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What I'm Trying to Improve in Myself

By Marty Nemko

I have a to-do list on my computer. Before I list my day's tasks, I have a page of my self-improvement goals. Perhaps you might find it useful to see them. This list is unedited--it's precisely as it appears on my to-do list:

Reflect back what a person says.

Answer a question with a question.

Say things so people can hear them.

Curious not convince--be curious rather than always trying to convince.

Dominating makes you feel smart but it usually ruins chances of getting what you want. It makes them feel less than. Instead, be smart--and respectful:

Ask good questions until they tire of talking about themselves, don't interrupt. Then make your case.

Richard Carlson, in Don’t Sweat the Small Stuff, recommends that you let yourself be bored, lower your tolerance of stress, once a week write a heartfelt letter, read something with a completely different point of view.

Leigh Steinberg and Jo-Ellan Dimitrius says "The worst thing you can possibly do is interrupt. Indeed, pause before responding. Paraphrase.

People like you best as a facilitator. (You like it too when people play facilitator for you.)

If you focus on your differences, you'll get angry. Focus on commonalities; you'll feel compassion.

Make those you're soliciting feel like they need to dig out stuff about you to get what they want. That builds their investment in you.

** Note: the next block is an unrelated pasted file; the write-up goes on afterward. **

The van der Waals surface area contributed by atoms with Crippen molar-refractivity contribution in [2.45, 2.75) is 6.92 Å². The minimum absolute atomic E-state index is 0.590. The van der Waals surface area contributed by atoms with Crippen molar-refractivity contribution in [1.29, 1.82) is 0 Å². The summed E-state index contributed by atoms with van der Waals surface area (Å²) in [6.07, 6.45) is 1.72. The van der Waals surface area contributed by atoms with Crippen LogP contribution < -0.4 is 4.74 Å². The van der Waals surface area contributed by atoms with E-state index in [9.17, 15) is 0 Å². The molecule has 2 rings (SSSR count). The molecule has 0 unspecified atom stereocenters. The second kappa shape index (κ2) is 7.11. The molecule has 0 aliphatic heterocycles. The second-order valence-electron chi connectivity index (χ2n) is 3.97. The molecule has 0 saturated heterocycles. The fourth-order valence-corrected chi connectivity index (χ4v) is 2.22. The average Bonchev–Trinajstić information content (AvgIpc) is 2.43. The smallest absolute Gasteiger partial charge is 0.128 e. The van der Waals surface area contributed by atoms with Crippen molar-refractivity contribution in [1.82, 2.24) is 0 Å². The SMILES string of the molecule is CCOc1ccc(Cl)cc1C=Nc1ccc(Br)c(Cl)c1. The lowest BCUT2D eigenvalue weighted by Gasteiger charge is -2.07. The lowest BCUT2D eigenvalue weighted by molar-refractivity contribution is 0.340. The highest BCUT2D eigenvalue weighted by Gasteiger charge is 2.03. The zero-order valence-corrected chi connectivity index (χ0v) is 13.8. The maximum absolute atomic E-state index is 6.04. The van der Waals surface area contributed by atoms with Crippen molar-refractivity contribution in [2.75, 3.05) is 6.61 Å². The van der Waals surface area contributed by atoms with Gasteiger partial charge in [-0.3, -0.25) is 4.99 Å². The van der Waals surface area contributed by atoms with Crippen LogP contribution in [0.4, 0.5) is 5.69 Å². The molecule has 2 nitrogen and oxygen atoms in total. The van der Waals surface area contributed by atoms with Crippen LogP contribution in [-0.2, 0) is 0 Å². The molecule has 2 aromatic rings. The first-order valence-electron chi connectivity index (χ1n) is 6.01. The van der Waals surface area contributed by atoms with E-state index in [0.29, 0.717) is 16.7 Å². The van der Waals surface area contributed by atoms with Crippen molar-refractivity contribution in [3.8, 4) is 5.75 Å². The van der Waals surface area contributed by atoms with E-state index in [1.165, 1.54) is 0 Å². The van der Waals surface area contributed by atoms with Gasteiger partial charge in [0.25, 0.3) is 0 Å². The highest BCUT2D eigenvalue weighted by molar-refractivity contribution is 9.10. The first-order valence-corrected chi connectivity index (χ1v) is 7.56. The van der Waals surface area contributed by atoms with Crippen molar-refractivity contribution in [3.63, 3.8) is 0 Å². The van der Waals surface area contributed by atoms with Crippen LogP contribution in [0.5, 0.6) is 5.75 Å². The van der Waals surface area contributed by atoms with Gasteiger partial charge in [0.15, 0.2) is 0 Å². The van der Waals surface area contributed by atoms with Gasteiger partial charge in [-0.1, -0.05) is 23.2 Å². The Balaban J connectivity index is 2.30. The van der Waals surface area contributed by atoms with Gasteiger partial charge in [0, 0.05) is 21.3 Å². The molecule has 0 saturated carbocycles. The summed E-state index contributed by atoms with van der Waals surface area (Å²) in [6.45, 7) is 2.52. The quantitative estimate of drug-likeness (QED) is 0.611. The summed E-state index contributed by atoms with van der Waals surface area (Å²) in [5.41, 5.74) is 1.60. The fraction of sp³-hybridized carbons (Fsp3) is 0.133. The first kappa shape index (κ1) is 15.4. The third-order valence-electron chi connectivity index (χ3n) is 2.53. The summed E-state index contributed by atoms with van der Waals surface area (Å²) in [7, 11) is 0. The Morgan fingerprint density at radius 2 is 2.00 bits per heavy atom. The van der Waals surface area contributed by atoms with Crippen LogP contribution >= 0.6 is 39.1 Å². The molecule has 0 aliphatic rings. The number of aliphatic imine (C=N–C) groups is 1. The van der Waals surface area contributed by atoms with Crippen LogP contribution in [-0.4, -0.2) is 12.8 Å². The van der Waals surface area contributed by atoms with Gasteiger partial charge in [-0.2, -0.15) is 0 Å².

You succeed DESPITE your speed, not because of it.

Before getting angry see if there's a different explanation.

Remember the words: agree, appreciate, respect.

Ask, "Anything else?"


Humor breaks tension.

Look for solutions not causes

Fast talkers are not seen as credible. They're also hard to understand. Slow down!

Make people feel good about themselves.

Appreciate tiny progress. Reassure clients that it's not do or die.

No cursing!

The See-Saw Principle: around every behavior change, there is an amount of energy. The goal is to increase the amount of energy and maximize the proportion of it that comes from the person whose behavior is to change. That's why Rogerianism is so powerful. Be sparing with advice, even if asked for.

Bill Marriott says that the 4 most important words are: What do you think?

Good things in my life: some things about marriage, income/assets, my home, I work at home, roses.

Remember: People like your upbeat, playful but not fast self.

No bragging, subtle or otherwise. You don't know how to be subtle.

If a man is brusque in his manner, others will not cooperate. If he is agitated in his words, they will awaken no echo in others. If he asks for something without having first established a proper relationship, it will not be given to him.

Listen to your voice. Remember, when you have that low, slow, deep voice, people say "Great voice."

People want to be entertained more than educated.

Before saying something controversial, ask "How can I get them to buy in?"

Do what I really do well: writing letters, answering questions on the fly--esp. from reporters. Write well-organized how-tos, radio interviewing

Remember: Clients need support.

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